This warm, wholesome meal is the perfect treat for a cool night. It’s visually impressive enough to serve at a party, but is also perfect for a quiet family dinner as well. Best of all, it tastes great warm or cold, so leftovers make a great lunch option for the next day! Eating well should always make you feel great! Until next time, eat well to live well.
Make the filling-
1. Cook Quinoa according to package instructions.
2. In a medium frying pan over medium heat, warm the coconut oil and saute the garlic, cauliflower and corn. Add the cardamom, cumin and salt, and cook for 1-2 minutes. Add the cooked quinoa, and cook for another minute or so. Mix in the artichokes. (this can be done up to a day in advance).
3. Combine Flaxseeds, Chia seeds, Nutritional yeast and Oat cream in the cooked vegetables.
4. Next, make the pastry- Preheat oven to 350 F. In a large bowl or food processor, mix all ingredients until a dough has formed. Press the dough into a tart shell. Lay a sheet of parchment over the dough, and fill with baking beans. Blind bake for 15 minutes, and allow to cool.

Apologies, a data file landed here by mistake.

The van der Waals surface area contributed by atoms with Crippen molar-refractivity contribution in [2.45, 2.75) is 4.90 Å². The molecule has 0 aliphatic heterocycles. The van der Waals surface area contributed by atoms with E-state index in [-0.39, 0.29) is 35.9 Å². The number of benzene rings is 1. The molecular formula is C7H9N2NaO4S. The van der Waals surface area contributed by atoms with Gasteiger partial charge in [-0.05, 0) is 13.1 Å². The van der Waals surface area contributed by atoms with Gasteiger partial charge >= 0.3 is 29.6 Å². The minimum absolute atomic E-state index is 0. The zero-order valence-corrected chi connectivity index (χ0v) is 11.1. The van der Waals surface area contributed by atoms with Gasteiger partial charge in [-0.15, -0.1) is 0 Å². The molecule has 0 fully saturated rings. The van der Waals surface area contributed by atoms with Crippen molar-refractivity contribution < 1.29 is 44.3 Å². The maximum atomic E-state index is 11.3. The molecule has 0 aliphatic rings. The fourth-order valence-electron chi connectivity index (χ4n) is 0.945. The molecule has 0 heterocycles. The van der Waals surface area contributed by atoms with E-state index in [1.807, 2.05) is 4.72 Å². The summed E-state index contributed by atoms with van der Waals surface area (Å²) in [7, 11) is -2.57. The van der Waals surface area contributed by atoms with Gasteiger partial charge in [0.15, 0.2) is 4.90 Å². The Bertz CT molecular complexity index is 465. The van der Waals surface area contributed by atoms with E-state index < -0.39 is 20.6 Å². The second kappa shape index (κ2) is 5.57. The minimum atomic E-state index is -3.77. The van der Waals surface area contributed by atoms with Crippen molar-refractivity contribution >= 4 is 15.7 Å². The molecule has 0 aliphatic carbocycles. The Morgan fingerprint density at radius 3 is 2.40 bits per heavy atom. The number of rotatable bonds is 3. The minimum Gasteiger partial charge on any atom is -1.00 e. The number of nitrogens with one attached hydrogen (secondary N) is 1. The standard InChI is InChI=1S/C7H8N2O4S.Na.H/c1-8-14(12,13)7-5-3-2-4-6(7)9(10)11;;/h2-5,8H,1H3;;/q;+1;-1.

5. Lay the filling in the center of the pie shell, and top with asparagus spears. Bake 20 minutes, until bubbling and golden. Allow to cool for 10 minutes before serving.
I used 18cm quiche tin
This recipe has it all! Noodles, hearty vegetables, decadent sauce- and the best part is, it’s practically fat free, low in calories and dense in nutritional value!
I love noodle dishes. There’s something so pleasant about slurping a big bowl of noodles, and they’re so versatile and easy to put with whichever flavours you like. My boys are all big fans of noodles, too, so I like to mix up the rest of my ingredients and give them a completely new noodle dish every time! This time, I chose to make a roasted pepper sauce, and then roast courgettes and top them with a turmeric-oat cream sauce for an intense, rich noodle experience.